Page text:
Wednesday, February 26, 2014


The V&A doesn't serve regular "cafeteria" food, so it stands to reason that the trays the food is served on are far from standard as well. Love the refined floral in lieu of boring beige or something even worse!

I know that this blog has not seen many updates for a long time, but I've been so busy with work, marriage, travel, decorating our home, setting up my studio and life that I am just now getting a bit caught up. I took so many photos during my trip to London last Fall and so wanted to share my visit to The Victoria and Albert museum, even though it's a bit late in coming.

I hadn't been back to the V&A since 1989, but enjoyed it even more on my return visit.

The best museum food that I've ever tasted, hands down. I usually consider "good museum food" an oxymoron.

Both the exterior and interior architecture are quite impressive, with Prince Albert, Queen Victoria's beloved Consort, as the central figure and icon of this place and so many others around London.
You could spend days examining all of the art, artifacts, textiles and antiquities here.

These snapshots feature just a few highlights of what my husband and I saw.

The mammoth skylights are key to the openness and light here, in spite of the fact that the edifice hails from the Victorian era when "heavy" and "dark" were the norms of the period's architectural vernacular.

This piece was especially impressive because it was constructed entirely of glazed terracotta and so beautiful.

I hope they used some heavy-duty sinkers to hoist that massive carved architectural relic up on the wall!

This pagoda and the Oriental pieces were especially fascinating.

This handpainted wallpaper dates from around 1790-1800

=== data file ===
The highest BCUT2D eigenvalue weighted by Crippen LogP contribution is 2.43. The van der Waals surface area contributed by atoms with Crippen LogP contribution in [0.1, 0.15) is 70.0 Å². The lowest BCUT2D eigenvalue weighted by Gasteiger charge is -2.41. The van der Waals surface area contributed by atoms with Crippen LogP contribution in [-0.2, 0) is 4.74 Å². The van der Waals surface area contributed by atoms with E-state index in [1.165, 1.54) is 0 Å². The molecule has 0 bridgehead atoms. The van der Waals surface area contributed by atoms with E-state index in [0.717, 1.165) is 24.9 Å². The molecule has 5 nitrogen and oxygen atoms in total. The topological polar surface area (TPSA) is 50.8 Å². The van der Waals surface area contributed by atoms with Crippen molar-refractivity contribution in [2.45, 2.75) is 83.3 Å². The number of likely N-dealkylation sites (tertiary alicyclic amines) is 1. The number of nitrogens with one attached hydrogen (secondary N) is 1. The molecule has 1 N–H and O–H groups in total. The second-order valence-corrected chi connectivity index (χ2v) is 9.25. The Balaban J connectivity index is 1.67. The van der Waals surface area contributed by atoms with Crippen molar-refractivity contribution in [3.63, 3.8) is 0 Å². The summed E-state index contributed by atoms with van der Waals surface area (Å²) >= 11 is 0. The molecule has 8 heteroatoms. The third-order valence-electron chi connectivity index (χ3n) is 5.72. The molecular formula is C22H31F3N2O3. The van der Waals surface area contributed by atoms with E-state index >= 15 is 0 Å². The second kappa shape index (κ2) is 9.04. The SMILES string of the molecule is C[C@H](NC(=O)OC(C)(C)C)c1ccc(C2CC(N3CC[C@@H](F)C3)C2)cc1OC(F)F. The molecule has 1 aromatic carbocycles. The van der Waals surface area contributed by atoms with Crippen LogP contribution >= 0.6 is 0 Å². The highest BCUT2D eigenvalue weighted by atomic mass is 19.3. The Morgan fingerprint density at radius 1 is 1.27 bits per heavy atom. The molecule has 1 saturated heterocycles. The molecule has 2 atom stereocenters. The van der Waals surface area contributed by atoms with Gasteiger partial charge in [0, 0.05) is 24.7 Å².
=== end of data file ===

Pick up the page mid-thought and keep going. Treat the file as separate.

After lunch and several hours of perusing the art and historic treasures, we took a late afternoon stroll over to Hyde Park. I love this place and relished the space, light and people watching. Lots of darling little British charges with rosy cheeks tucked in their prams for a ride in the fresh air.

The V&A is certainly a "can't miss" if you are visiting London. You won't be sorry that you took a precious slice of time to see the world's finest museum of decorative arts!

Wednesday, February 19, 2014


I recently refurbished this Craigslist rescue piece for our dining area. My sharp-eyed, internet sleuth Mom scoped it out for me as she was doing one of her scroll-bys on Craigslist.
It was no small job -I won't lie to you- but with some hard work and my homemade chalk paint,
I was able to take a hideous pseudo china cabinet with cheap, slick wood finish (but a great bargain $$$ wise and with nice bones) and make it into something that is actually an asset to our decor. I was aiming at eclectic vintage Palm-Beachy. I was happy with the color (Pantone "Beach Glass") that I mixed into my chalk paint recipe (courtesy of Pinterest) and then I did a bit of a watered-down white rub over it once it was painted. I finished the piece with hand waxing for long-lasting protection and durability. I started the painting process when Mr. Annechovie was out of town, so when he returned and saw the color, I could tell he was a bit - shall we say- "jarred" initially (read: his eyebrows went up a little). It did look a bit like a bold Jamaican fisherman's shack at first. I am thankful that I am married to a man who trusts my eye and gives me ample latitude in my creativity and artistic pursuits, especially those extending to our home. Once he saw the finished product and the toned-down finish, he was very pleased and continues to tell me how much he now loves it. As you can imagine, being married to me is not for a taupe-loving colorphobe who prizes mild, mainstream and generic interiors. A guy's got to have guts and an open mind to marry an artist.
We keep coral, sea fans and shells, along with some beach finds we've found on our travels that hold special meaning to me and my husband.

the "before" - like an 80's version of what I call "Rooms to Go Generic Mock French" or GMF

Moral of the story? Keep your eye out for pieces that may have good construction and bones, yet lack appeal because of cosmetic defects or beauty never know - your vision, TLC and some elbow grease could turn an unloved ugly duckling into a cherished beauty!

Wednesday, February 12, 2014


I want to say thanks to HGTV and Rae McConville for featuring my new ginger jar decal in the March 2014 issue of HGTV Magazine. It was great partnering with them on this creative project idea. The decal is versatile and can be used on many surfaces, not just a vase. It's available with or without the ebony wooden base here